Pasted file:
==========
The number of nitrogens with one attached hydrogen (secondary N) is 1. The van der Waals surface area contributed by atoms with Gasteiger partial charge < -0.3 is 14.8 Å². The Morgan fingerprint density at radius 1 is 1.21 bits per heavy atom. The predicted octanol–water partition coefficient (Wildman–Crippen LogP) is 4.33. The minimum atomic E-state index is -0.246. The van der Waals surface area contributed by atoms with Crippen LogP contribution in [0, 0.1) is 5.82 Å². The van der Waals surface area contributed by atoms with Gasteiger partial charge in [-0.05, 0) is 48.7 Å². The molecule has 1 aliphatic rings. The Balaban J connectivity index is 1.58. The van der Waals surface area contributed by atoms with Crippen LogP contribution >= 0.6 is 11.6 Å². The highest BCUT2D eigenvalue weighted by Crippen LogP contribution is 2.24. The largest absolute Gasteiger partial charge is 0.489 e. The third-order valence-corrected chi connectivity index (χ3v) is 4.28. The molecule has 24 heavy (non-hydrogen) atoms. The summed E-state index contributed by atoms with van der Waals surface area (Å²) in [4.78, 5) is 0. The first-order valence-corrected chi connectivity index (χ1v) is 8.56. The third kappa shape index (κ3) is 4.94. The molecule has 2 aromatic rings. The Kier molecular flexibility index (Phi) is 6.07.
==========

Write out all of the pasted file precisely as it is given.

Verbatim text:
The number of nitrogens with one attached hydrogen (secondary N) is 1. The van der Waals surface area contributed by atoms with Gasteiger partial charge < -0.3 is 14.8 Å². The Morgan fingerprint density at radius 1 is 1.21 bits per heavy atom. The predicted octanol–water partition coefficient (Wildman–Crippen LogP) is 4.33. The minimum atomic E-state index is -0.246. The van der Waals surface area contributed by atoms with Crippen LogP contribution in [0, 0.1) is 5.82 Å². The van der Waals surface area contributed by atoms with Gasteiger partial charge in [-0.05, 0) is 48.7 Å². The molecule has 1 aliphatic rings. The Balaban J connectivity index is 1.58. The van der Waals surface area contributed by atoms with Crippen LogP contribution >= 0.6 is 11.6 Å². The highest BCUT2D eigenvalue weighted by Crippen LogP contribution is 2.24. The largest absolute Gasteiger partial charge is 0.489 e. The third-order valence-corrected chi connectivity index (χ3v) is 4.28. The molecule has 24 heavy (non-hydrogen) atoms. The summed E-state index contributed by atoms with van der Waals surface area (Å²) in [4.78, 5) is 0. The first-order valence-corrected chi connectivity index (χ1v) is 8.56. The third kappa shape index (κ3) is 4.94. The molecule has 2 aromatic rings. The Kier molecular flexibility index (Phi) is 6.07.